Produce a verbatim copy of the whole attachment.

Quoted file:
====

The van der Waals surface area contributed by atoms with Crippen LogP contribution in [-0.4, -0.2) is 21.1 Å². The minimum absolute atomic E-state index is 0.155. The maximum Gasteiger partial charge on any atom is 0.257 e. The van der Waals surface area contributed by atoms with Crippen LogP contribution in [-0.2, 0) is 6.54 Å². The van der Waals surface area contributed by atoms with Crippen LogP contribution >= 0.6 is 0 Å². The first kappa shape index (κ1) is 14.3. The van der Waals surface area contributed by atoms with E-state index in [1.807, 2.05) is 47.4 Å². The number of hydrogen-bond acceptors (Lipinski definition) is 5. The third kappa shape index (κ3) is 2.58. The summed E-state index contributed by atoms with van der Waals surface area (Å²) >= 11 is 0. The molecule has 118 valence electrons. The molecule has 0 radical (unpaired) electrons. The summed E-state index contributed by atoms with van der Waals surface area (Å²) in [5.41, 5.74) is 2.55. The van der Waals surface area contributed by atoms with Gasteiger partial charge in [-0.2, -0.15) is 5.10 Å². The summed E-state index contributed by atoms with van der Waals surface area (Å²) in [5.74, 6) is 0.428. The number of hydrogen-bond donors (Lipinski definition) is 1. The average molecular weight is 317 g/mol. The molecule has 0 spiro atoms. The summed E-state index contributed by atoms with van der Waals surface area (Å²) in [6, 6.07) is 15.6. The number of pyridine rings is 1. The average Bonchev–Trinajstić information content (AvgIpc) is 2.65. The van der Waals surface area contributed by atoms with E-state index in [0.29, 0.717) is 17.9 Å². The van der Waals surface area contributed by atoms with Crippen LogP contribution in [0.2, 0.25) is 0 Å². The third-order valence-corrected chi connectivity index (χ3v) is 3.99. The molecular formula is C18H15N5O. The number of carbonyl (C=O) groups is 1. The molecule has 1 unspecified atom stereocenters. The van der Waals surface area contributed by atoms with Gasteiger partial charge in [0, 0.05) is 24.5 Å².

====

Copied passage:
The van der Waals surface area contributed by atoms with Crippen LogP contribution in [-0.4, -0.2) is 21.1 Å². The minimum absolute atomic E-state index is 0.155. The maximum Gasteiger partial charge on any atom is 0.257 e. The van der Waals surface area contributed by atoms with Crippen LogP contribution in [-0.2, 0) is 6.54 Å². The van der Waals surface area contributed by atoms with Crippen LogP contribution >= 0.6 is 0 Å². The first kappa shape index (κ1) is 14.3. The van der Waals surface area contributed by atoms with E-state index in [1.807, 2.05) is 47.4 Å². The number of hydrogen-bond acceptors (Lipinski definition) is 5. The third kappa shape index (κ3) is 2.58. The summed E-state index contributed by atoms with van der Waals surface area (Å²) >= 11 is 0. The molecule has 118 valence electrons. The molecule has 0 radical (unpaired) electrons. The summed E-state index contributed by atoms with van der Waals surface area (Å²) in [5.41, 5.74) is 2.55. The van der Waals surface area contributed by atoms with Gasteiger partial charge in [-0.2, -0.15) is 5.10 Å². The summed E-state index contributed by atoms with van der Waals surface area (Å²) in [5.74, 6) is 0.428. The number of hydrogen-bond donors (Lipinski definition) is 1. The average molecular weight is 317 g/mol. The molecule has 0 spiro atoms. The summed E-state index contributed by atoms with van der Waals surface area (Å²) in [6, 6.07) is 15.6. The number of pyridine rings is 1. The average Bonchev–Trinajstić information content (AvgIpc) is 2.65. The van der Waals surface area contributed by atoms with E-state index in [0.29, 0.717) is 17.9 Å². The van der Waals surface area contributed by atoms with Crippen LogP contribution in [0.2, 0.25) is 0 Å². The third-order valence-corrected chi connectivity index (χ3v) is 3.99. The molecular formula is C18H15N5O. The number of carbonyl (C=O) groups is 1. The molecule has 1 unspecified atom stereocenters. The van der Waals surface area contributed by atoms with Gasteiger partial charge in [0, 0.05) is 24.5 Å².